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The Narwhal wins 3 Webster Awards for outstanding B.C. journalism

Recognized for excellence in environment, legal and multimedia reporting, we tied with Global B.C. for most awards won

Tuesday was a big night for our B.C. team, attending the annual Jack Webster Awards in person for the first time. We were nominated in three categories — excellence in legal journalism, excellence in environment reporting and excellence in multimedia journalism — and we came home with all three awards at the ceremony in Vancouver.

“I wasn’t expecting to win,” said biodiversity reporter Ainslie Cruickshank, who won the award for best environmental reporting. “It was an exciting night and I’m really proud of our team.”

Cruickshank’s award-winning feature takes a look at the efforts being made by non-profits, governments and First Nations to fight the invasion of European green crabs in B.C. waters.  The story reveals many of the critters rot in a landfill — even though they’re edible — which is why some people wonder if we should just eat the crabs, especially when inflation is driving up the cost of groceries.

The awards, created to recognize long-time B.C. reporter Jack Webster, celebrate outstanding journalism in the province.

The Narwhal’s wins at the Websters wouldn’t have been possible without the more than 5,500 members who donate whatever they can afford to support our independent, non-profit journalism.

A quadrant of photos featuring three Narwhal staff holding up Webster Awards. In each photo, seen left to right: Ainslie Cruishank, Lindsay Sample and Francesca Fionda.
Biodiversity reporter Ainslie Cruickshank, B.C. bureau lead Lindsay Sample and mining reporter Francesca Fionda were all smiles after The Narwhal took home three 2023 Webster Awards.

Our mining reporter, Francesca Fionda, won best legal reporting for her in-depth coverage of a court case which could change the future of mining in B.C. Fionda spent 14 days in the B.C. Supreme Court as the Gitxaała Nation and Ehattesaht First Nation brought forward their case, fighting against how mineral rights are handed out in the province. 

Her time in court led to four articles explaining the significance of the case and raising concerns of Indigenous leaders, the exploration industry, mining reform advocates, community groups and environmental advocates.

Investigating problems. Exploring solutions
The Narwhal’s reporters are telling environment stories you won’t read about anywhere else. Stay in the loop by signing up for a weekly dose of independent journalism.
Investigating problems. Exploring solutions
The Narwhal’s reporters are telling environment stories you won’t read about anywhere else. Stay in the loop by signing up for a weekly dose of independent journalism.

Our northwest B.C. reporter, Matt Simmons, was the final winner of the night for The Narwhal. He won best multimedia journalism for his work breaking down the truth about pipelines crossing Wet’suwet’en territory — and charting their proposed paths. Simmons spent months collaborating with our art director Shawn Parkinson to visually show the pipeline routes and how they intersect with Wet’suwet’en governance structure.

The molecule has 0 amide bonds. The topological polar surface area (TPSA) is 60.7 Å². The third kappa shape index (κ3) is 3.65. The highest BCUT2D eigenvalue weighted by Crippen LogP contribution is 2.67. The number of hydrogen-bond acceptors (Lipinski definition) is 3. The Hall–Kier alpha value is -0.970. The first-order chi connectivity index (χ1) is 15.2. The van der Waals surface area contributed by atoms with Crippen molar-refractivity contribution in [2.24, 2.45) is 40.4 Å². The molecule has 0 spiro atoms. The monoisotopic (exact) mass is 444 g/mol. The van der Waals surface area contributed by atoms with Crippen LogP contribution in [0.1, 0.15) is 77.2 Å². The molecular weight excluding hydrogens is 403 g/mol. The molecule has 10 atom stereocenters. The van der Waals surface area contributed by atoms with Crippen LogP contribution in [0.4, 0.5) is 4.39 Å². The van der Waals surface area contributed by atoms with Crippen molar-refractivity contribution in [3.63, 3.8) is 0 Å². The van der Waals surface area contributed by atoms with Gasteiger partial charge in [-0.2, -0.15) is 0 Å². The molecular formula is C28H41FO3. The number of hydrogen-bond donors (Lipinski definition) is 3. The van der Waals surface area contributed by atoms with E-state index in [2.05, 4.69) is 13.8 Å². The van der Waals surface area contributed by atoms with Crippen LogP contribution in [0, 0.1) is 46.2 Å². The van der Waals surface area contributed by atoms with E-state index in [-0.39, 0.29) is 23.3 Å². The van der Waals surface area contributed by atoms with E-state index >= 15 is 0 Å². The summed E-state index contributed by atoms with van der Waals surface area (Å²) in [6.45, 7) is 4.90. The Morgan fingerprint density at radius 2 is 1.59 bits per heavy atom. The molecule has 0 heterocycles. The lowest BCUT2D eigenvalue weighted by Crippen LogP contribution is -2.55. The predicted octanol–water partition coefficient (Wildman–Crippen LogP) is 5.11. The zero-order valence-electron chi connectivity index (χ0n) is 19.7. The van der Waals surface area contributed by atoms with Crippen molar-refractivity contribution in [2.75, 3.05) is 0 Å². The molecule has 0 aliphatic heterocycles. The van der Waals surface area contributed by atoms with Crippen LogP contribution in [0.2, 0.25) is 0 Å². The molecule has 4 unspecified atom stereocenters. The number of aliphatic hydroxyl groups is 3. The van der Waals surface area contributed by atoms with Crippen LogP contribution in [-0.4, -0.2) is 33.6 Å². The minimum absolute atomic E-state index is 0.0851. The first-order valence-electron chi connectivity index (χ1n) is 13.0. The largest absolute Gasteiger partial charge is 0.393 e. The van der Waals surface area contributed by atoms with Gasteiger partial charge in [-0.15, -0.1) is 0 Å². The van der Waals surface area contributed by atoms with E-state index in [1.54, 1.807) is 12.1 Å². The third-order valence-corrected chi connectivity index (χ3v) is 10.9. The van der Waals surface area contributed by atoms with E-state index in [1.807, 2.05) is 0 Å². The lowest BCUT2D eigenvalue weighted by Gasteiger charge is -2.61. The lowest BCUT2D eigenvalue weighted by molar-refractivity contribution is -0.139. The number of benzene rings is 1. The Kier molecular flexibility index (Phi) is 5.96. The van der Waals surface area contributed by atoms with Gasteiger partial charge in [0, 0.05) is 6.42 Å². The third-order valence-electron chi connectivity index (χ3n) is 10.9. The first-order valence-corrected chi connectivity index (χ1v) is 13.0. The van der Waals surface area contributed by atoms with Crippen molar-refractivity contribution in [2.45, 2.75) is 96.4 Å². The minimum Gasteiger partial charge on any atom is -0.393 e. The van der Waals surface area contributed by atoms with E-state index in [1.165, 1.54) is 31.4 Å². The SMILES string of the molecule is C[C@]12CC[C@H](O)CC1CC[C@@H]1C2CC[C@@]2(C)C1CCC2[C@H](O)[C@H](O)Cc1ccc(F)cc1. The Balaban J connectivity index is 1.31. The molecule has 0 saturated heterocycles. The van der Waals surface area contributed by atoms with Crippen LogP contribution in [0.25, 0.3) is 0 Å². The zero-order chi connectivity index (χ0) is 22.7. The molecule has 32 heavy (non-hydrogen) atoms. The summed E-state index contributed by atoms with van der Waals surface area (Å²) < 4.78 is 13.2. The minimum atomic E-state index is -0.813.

“So many people made time for me, trusted me with their stories and shared space around fires or over bowls of moose stew. It’s an honour to have this work recognized like this,” Simmons said. 

Other winners from the night include Global BC, The Globe and Mail, the Vancouver Sun, the Tyee, Hakai Institute, Hakai Magazine, RedFM, The Discourse, IndigiNews and the Vancouver Tech Journal.

We’ve got big plans for 2024
Seeking out climate solutions, big and small. Investigating the influence of oil and gas lobbyists. Holding leaders accountable for protecting the natural world.

The Narwhal’s reporting team is busy unearthing important environmental stories you won’t read about anywhere else in Canada. And we’ll publish it all without corporate backers, ads or a paywall.

How? Because of the support of a tiny fraction of readers like you who make our independent, investigative journalism free for all to read.

Will you join more than 6,000 members helping us pull off critical reporting this year?
We’ve got big plans for 2024
Seeking out climate solutions, big and small. Investigating the influence of oil and gas lobbyists. Holding leaders accountable for protecting the natural world.

The Narwhal’s reporting team is busy unearthing important environmental stories you won’t read about anywhere else in Canada. And we’ll publish it all without corporate backers, ads or a paywall.

How? Because of the support of a tiny fraction of readers like you who make our independent, investigative journalism free for all to read.

Will you join more than 6,000 members helping us pull off critical reporting this year?

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